School‐level organizational routines for learning: supporting data use

School‐level organizational routines for learning: supporting data use Purpose – The purpose of this paper is to use an extreme case to identify and describe the nature of routines that might support processes and outcomes of data use, drawing from a framework developed by Coburn and Turner (2012a). Design/methodology/approach – The author conducted a four‐month case study (Stake, 1995) of an elementary school in a large urban school district that had implemented balanced score cards. The author identified a school that had strong qualities to support data use, including leadership and information systems. Findings – Two school‐level organizational routines facilitated teachers’ data use: collaborative teams and processes of inquiry. These routines stored knowledge about the types of data teachers ought to notice, and to a lesser extent, how they ought to interpret data and construct implications for practice. These routines also provided opportunities for single and double‐loop learning (Argyris and Schön, 1996) and might contribute to improvements in student learning. This case provides an example of how a school negotiated external performance management pressures, and maintained their professional autonomy, focussing on internally initiated assessments. Originality/value – Relatively little research has described what organizational routines support data use among practitioners. In addition to describing two routines, this case also demonstrated the need to frame these routines as organizational routines for learning. To further develop these routines, the author drew on the notion of the knowledge‐creating company (Nonaka and Takeuchi, 1995) to explain how the school used their organizational routines to share tacit knowledge (socialization), and to convert tacit knowledge to explicit knowledge (externalization), which supported instructional innovations. http://www.deepdyve.com/assets/images/DeepDyve-Logo-lg.png Journal of Educational Administration Emerald Publishing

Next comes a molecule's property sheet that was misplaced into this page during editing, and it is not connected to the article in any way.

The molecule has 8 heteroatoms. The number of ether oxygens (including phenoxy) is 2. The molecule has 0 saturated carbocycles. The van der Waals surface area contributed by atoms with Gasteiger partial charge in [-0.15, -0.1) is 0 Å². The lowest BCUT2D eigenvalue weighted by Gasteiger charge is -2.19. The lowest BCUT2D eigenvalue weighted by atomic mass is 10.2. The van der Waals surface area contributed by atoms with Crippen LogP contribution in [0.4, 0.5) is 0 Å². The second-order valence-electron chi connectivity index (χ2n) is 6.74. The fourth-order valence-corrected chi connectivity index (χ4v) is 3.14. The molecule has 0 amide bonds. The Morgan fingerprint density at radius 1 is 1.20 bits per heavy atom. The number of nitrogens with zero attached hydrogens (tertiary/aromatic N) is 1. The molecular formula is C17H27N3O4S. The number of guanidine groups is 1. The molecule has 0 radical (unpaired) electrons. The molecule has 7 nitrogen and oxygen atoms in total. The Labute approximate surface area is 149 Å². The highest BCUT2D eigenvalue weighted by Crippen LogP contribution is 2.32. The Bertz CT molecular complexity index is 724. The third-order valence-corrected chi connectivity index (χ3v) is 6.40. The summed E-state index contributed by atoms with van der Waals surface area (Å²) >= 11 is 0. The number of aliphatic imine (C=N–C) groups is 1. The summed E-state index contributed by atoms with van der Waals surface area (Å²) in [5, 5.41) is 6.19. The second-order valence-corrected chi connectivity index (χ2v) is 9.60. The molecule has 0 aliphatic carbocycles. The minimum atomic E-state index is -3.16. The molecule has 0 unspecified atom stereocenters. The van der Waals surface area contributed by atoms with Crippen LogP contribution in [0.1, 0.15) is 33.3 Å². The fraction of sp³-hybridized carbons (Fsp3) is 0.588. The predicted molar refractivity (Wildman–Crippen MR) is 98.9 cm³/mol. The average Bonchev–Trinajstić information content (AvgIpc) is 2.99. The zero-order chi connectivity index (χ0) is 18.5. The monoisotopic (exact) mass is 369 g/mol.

School‐level organizational routines for learning: supporting data use

Journal of Educational Administration, Volume 52 (4): 20 – Jul 1, 2014

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Publisher
Emerald Publishing
Copyright
Copyright © 2014 Emerald Group Publishing Limited. All rights reserved.
ISSN
0957-8234
DOI
10.1108/JEA-02-2013-0025
Publisher site
See Article on Publisher Site

Abstract

Purpose – The purpose of this paper is to use an extreme case to identify and describe the nature of routines that might support processes and outcomes of data use, drawing from a framework developed by Coburn and Turner (2012a). Design/methodology/approach – The author conducted a four‐month case study (Stake, 1995) of an elementary school in a large urban school district that had implemented balanced score cards. The author identified a school that had strong qualities to support data use, including leadership and information systems. Findings – Two school‐level organizational routines facilitated teachers’ data use: collaborative teams and processes of inquiry. These routines stored knowledge about the types of data teachers ought to notice, and to a lesser extent, how they ought to interpret data and construct implications for practice. These routines also provided opportunities for single and double‐loop learning (Argyris and Schön, 1996) and might contribute to improvements in student learning. This case provides an example of how a school negotiated external performance management pressures, and maintained their professional autonomy, focussing on internally initiated assessments. Originality/value – Relatively little research has described what organizational routines support data use among practitioners. In addition to describing two routines, this case also demonstrated the need to frame these routines as organizational routines for learning. To further develop these routines, the author drew on the notion of the knowledge‐creating company (Nonaka and Takeuchi, 1995) to explain how the school used their organizational routines to share tacit knowledge (socialization), and to convert tacit knowledge to explicit knowledge (externalization), which supported instructional innovations.

Journal

Journal of Educational AdministrationEmerald Publishing

Published: Jul 1, 2014

Keywords: Performance management; Decision making; Assessment; Organizational learning; Organizational routines; Data use; Evidence‐based decision making; Data‐based decision making

References

  • Management by objectives: the Swedish experience in upper secondary schools
    Lindberg, E.; Wilson, T.L.

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